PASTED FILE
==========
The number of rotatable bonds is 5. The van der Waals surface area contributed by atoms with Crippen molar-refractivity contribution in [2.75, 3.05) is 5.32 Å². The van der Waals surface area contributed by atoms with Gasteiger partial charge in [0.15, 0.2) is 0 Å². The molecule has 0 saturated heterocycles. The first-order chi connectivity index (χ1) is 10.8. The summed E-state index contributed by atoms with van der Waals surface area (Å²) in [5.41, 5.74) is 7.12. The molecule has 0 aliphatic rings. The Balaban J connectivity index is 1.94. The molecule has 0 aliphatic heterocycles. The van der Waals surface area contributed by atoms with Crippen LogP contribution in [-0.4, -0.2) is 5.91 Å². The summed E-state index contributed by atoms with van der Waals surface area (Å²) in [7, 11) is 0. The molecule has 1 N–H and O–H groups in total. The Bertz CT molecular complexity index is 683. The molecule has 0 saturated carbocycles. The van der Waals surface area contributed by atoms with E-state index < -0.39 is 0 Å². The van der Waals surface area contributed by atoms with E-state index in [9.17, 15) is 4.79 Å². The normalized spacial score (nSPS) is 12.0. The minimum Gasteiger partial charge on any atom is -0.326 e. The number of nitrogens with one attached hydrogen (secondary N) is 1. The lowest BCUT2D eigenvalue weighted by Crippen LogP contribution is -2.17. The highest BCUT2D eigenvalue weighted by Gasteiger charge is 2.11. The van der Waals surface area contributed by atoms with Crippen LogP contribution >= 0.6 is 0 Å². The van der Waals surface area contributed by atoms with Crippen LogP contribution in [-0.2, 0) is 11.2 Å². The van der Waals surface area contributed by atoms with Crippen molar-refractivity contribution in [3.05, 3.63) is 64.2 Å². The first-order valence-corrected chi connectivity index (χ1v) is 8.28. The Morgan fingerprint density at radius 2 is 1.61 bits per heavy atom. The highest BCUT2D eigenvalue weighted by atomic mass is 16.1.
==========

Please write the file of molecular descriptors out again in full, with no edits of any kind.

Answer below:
The number of rotatable bonds is 5. The van der Waals surface area contributed by atoms with Crippen molar-refractivity contribution in [2.75, 3.05) is 5.32 Å². The van der Waals surface area contributed by atoms with Gasteiger partial charge in [0.15, 0.2) is 0 Å². The molecule has 0 saturated heterocycles. The first-order chi connectivity index (χ1) is 10.8. The summed E-state index contributed by atoms with van der Waals surface area (Å²) in [5.41, 5.74) is 7.12. The molecule has 0 aliphatic rings. The Balaban J connectivity index is 1.94. The molecule has 0 aliphatic heterocycles. The van der Waals surface area contributed by atoms with Crippen LogP contribution in [-0.4, -0.2) is 5.91 Å². The summed E-state index contributed by atoms with van der Waals surface area (Å²) in [7, 11) is 0. The molecule has 1 N–H and O–H groups in total. The Bertz CT molecular complexity index is 683. The molecule has 0 saturated carbocycles. The van der Waals surface area contributed by atoms with E-state index < -0.39 is 0 Å². The van der Waals surface area contributed by atoms with E-state index in [9.17, 15) is 4.79 Å². The normalized spacial score (nSPS) is 12.0. The minimum Gasteiger partial charge on any atom is -0.326 e. The number of nitrogens with one attached hydrogen (secondary N) is 1. The lowest BCUT2D eigenvalue weighted by Crippen LogP contribution is -2.17. The highest BCUT2D eigenvalue weighted by Gasteiger charge is 2.11. The van der Waals surface area contributed by atoms with Crippen LogP contribution >= 0.6 is 0 Å². The van der Waals surface area contributed by atoms with Crippen LogP contribution in [-0.2, 0) is 11.2 Å². The van der Waals surface area contributed by atoms with Crippen molar-refractivity contribution in [3.05, 3.63) is 64.2 Å². The first-order valence-corrected chi connectivity index (χ1v) is 8.28. The Morgan fingerprint density at radius 2 is 1.61 bits per heavy atom. The highest BCUT2D eigenvalue weighted by atomic mass is 16.1.